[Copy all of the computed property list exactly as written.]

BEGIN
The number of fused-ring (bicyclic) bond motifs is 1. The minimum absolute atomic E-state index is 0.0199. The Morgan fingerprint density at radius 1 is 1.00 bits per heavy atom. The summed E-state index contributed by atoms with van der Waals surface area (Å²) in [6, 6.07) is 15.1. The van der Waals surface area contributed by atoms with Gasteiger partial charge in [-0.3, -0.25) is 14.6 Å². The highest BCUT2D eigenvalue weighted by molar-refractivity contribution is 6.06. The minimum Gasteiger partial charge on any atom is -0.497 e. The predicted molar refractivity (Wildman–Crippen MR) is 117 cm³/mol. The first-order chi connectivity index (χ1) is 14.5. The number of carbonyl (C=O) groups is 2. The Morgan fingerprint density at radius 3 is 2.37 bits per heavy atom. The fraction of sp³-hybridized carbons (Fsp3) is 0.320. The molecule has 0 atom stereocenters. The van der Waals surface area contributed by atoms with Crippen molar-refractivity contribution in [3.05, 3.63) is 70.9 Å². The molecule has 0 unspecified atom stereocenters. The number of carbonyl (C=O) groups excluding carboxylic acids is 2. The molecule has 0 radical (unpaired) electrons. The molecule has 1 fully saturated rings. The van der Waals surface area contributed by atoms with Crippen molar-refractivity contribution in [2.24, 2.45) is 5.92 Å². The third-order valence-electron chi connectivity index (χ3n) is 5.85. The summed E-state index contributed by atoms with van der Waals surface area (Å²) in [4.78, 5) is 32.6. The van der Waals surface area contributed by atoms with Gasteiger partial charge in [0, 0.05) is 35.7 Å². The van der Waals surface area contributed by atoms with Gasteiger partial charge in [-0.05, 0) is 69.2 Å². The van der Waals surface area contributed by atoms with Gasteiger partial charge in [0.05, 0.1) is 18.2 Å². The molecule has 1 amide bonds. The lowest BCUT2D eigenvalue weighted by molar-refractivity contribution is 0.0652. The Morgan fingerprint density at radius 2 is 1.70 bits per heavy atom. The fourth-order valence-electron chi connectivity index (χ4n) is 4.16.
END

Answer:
The number of fused-ring (bicyclic) bond motifs is 1. The minimum absolute atomic E-state index is 0.0199. The Morgan fingerprint density at radius 1 is 1.00 bits per heavy atom. The summed E-state index contributed by atoms with van der Waals surface area (Å²) in [6, 6.07) is 15.1. The van der Waals surface area contributed by atoms with Gasteiger partial charge in [-0.3, -0.25) is 14.6 Å². The highest BCUT2D eigenvalue weighted by molar-refractivity contribution is 6.06. The minimum Gasteiger partial charge on any atom is -0.497 e. The predicted molar refractivity (Wildman–Crippen MR) is 117 cm³/mol. The first-order chi connectivity index (χ1) is 14.5. The number of carbonyl (C=O) groups is 2. The Morgan fingerprint density at radius 3 is 2.37 bits per heavy atom. The fraction of sp³-hybridized carbons (Fsp3) is 0.320. The molecule has 0 atom stereocenters. The van der Waals surface area contributed by atoms with Crippen molar-refractivity contribution in [3.05, 3.63) is 70.9 Å². The molecule has 0 unspecified atom stereocenters. The number of carbonyl (C=O) groups excluding carboxylic acids is 2. The molecule has 0 radical (unpaired) electrons. The molecule has 1 fully saturated rings. The van der Waals surface area contributed by atoms with Crippen molar-refractivity contribution in [2.24, 2.45) is 5.92 Å². The third-order valence-electron chi connectivity index (χ3n) is 5.85. The summed E-state index contributed by atoms with van der Waals surface area (Å²) in [4.78, 5) is 32.6. The van der Waals surface area contributed by atoms with Gasteiger partial charge in [0, 0.05) is 35.7 Å². The van der Waals surface area contributed by atoms with Gasteiger partial charge in [-0.05, 0) is 69.2 Å². The van der Waals surface area contributed by atoms with Gasteiger partial charge in [0.05, 0.1) is 18.2 Å². The molecule has 1 amide bonds. The lowest BCUT2D eigenvalue weighted by molar-refractivity contribution is 0.0652. The Morgan fingerprint density at radius 2 is 1.70 bits per heavy atom. The fourth-order valence-electron chi connectivity index (χ4n) is 4.16.